For veterinarians an overweight pet is often a difficult patient to examine, assess and diagnose as the vet cannot feel all the structures properly in your pet’s abdomen or hear his/her heart and lungs optimally. This may cause the vet to miss a subtle problem (like a growing tumour) and not diagnose it well in advance.
So how do you know if your pet is overweight? All breeds have an ideal weight range which has been published in numerous books and articles on the internet. A useful tool to use is the Body Condition Score. Ideally, your pet should have a Body Condition Score of 3. This means that your pet’s ribs can be felt when you stroke their chest lightly with the back of your hand. If the skin and musculature underneath your fingers are completely smooth, the animal may be overweight. If the skin is tight against their ribs and you feel every bump, they may be underweight. Dogs must have a waist and abdominal tuck. Cats should also have a waist and an overweight cat can immediately be spotted because of a fat pad developing on the lower abdomen (tummy) between the back legs. If an animal has a body condition score of 3, their body fat percentage should be somewhere between 1 and 24 %. If you are not sure if your pet is overweight, you can ask your vet to show you how to do a body condition score.
Fortunately, there is help out there if your furry friends need to lose weight. Keep in mind that weight loss in animals can be just as difficult as weight loss in humans. Our pets have one advantage though….... they cannot go to a store and buy food. They rely on their owners to feed them, and of course to exercise them!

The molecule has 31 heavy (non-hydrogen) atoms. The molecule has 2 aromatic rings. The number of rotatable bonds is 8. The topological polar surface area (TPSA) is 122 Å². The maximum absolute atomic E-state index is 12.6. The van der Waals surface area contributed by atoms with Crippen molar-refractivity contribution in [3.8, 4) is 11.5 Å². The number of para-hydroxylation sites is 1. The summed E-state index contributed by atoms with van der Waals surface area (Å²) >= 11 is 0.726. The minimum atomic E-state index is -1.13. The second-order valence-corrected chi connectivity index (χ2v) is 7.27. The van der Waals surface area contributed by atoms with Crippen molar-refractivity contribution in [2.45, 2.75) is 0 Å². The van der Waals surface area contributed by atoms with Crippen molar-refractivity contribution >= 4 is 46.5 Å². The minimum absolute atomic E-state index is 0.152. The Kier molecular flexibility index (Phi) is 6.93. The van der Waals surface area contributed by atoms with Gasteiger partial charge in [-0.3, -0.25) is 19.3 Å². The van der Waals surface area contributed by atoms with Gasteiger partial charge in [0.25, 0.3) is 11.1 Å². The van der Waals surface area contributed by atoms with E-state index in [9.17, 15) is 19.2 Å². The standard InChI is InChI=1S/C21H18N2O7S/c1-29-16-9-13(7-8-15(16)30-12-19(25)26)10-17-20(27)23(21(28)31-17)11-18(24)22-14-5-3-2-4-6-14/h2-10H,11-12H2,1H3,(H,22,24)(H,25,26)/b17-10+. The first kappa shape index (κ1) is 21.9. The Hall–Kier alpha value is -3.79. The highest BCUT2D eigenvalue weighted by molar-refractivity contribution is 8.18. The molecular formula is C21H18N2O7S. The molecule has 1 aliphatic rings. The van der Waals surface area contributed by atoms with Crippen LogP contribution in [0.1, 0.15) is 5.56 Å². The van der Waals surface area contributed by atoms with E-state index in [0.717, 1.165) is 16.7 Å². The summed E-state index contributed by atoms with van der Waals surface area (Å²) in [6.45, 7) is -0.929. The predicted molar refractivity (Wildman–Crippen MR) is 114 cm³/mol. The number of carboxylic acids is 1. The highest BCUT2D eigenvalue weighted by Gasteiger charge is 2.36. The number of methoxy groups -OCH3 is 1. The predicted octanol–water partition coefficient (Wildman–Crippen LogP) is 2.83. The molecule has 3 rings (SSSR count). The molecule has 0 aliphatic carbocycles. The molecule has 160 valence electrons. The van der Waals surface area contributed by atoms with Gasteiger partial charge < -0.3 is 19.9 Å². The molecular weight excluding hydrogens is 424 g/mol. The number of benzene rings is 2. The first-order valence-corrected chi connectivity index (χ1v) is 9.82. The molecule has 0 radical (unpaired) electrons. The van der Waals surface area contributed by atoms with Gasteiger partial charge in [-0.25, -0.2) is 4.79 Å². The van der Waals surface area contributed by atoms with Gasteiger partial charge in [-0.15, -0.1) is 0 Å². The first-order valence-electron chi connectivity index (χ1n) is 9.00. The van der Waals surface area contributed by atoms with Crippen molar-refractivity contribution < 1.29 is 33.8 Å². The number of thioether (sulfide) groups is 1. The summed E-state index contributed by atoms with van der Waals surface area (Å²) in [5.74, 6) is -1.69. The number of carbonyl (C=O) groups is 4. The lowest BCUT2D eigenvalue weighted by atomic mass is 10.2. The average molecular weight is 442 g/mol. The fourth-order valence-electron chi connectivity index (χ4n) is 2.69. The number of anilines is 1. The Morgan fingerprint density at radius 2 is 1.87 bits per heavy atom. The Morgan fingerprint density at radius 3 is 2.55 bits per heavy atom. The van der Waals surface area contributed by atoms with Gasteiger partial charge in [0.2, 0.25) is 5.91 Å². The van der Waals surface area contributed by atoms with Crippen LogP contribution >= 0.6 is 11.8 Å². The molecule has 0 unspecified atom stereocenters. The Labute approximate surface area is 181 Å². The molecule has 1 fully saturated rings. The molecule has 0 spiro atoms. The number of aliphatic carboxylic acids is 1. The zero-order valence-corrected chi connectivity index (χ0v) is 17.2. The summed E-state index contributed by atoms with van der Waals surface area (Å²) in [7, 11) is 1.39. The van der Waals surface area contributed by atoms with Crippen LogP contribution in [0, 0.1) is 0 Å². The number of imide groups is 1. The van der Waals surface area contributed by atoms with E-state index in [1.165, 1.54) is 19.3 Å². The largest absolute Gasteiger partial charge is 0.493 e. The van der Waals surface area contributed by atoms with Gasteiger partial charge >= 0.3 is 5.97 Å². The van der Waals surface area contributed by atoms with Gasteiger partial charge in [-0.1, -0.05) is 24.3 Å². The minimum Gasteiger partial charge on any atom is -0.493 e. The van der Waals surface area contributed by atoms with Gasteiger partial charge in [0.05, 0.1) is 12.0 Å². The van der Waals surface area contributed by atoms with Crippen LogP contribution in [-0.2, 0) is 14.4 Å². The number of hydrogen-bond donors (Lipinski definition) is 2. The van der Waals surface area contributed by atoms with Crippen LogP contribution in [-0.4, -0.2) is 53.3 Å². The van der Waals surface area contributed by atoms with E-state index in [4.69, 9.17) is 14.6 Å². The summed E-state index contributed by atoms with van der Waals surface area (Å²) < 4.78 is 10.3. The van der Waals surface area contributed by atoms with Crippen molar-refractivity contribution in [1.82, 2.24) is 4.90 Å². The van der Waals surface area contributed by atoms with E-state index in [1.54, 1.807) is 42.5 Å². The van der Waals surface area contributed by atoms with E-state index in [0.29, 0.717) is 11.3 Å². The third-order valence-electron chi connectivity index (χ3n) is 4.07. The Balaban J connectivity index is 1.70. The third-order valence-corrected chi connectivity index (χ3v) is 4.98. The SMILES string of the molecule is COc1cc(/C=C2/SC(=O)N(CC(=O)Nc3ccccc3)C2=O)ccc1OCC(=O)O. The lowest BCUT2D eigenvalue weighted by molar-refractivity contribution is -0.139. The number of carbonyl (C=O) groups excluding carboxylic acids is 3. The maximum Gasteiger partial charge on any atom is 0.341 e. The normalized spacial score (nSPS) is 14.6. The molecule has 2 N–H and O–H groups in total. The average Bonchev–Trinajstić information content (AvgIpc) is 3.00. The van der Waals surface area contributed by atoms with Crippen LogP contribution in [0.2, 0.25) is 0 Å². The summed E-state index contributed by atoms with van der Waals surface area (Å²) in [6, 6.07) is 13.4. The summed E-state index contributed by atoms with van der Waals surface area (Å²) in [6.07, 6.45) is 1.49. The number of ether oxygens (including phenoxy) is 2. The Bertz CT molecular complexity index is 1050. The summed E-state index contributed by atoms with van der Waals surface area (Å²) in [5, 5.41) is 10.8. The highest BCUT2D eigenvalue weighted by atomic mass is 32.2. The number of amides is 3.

As with human weight loss programmes, exercise forms a pivotal role in weight loss. Feeding the correct diet and the correct amounts of the right food are central to weight loss, but the overall results are so much better if it coincides with a proper exercise regimen. Taking your dog for a 30 min walk 3 to 4 times a week can make a world of difference in reducing weight, and once that weight has been lost in maintaining the ideal body weight. If at all possible, walking off the lead or walking on a longer lead tends to give the animal more exercise than walking right next to the owner on a short lead. Playing on the lawn or beach, or throwing a ball to an overweight pet can be very effective exercise. Dogs that suffer from arthritis or any other joint problems can be taken for a swim. Swimming is excellent exercise and does not have the same impact on the joints as walking or running. Cats can be exercised by being lured up and down stairs (or jumping up and down a table or chair) a few times around feeding time. Some cats will also chase a laser light and this too can be used to get them more active.